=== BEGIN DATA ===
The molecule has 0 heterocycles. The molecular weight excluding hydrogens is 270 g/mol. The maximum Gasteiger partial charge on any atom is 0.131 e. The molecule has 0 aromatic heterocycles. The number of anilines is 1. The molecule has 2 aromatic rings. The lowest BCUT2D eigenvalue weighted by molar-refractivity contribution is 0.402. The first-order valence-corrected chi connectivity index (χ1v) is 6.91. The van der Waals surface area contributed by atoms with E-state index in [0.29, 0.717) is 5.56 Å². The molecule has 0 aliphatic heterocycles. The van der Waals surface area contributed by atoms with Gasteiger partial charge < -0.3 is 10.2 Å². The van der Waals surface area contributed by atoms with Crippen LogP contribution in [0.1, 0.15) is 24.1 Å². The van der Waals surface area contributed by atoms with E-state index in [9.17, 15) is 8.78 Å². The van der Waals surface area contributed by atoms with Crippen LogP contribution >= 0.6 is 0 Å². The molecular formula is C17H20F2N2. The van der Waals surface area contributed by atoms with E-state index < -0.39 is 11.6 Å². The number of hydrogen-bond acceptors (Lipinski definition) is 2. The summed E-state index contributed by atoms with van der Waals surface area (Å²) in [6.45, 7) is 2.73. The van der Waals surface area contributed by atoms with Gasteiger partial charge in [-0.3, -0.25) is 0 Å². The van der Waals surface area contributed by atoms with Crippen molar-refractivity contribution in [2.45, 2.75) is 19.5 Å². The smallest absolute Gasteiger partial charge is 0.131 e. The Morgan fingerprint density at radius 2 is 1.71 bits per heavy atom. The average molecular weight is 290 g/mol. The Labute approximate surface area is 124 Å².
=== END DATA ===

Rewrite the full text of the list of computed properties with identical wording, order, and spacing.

The molecule has 0 heterocycles. The molecular weight excluding hydrogens is 270 g/mol. The maximum Gasteiger partial charge on any atom is 0.131 e. The molecule has 0 aromatic heterocycles. The number of anilines is 1. The molecule has 2 aromatic rings. The lowest BCUT2D eigenvalue weighted by molar-refractivity contribution is 0.402. The first-order valence-corrected chi connectivity index (χ1v) is 6.91. The van der Waals surface area contributed by atoms with E-state index in [0.29, 0.717) is 5.56 Å². The molecule has 0 aliphatic heterocycles. The van der Waals surface area contributed by atoms with Gasteiger partial charge < -0.3 is 10.2 Å². The van der Waals surface area contributed by atoms with Crippen LogP contribution in [0.1, 0.15) is 24.1 Å². The van der Waals surface area contributed by atoms with E-state index in [9.17, 15) is 8.78 Å². The van der Waals surface area contributed by atoms with Crippen LogP contribution >= 0.6 is 0 Å². The molecular formula is C17H20F2N2. The van der Waals surface area contributed by atoms with E-state index < -0.39 is 11.6 Å². The number of hydrogen-bond acceptors (Lipinski definition) is 2. The summed E-state index contributed by atoms with van der Waals surface area (Å²) in [6.45, 7) is 2.73. The van der Waals surface area contributed by atoms with Gasteiger partial charge in [-0.3, -0.25) is 0 Å². The van der Waals surface area contributed by atoms with Crippen molar-refractivity contribution in [2.45, 2.75) is 19.5 Å². The smallest absolute Gasteiger partial charge is 0.131 e. The Morgan fingerprint density at radius 2 is 1.71 bits per heavy atom. The average molecular weight is 290 g/mol. The Labute approximate surface area is 124 Å².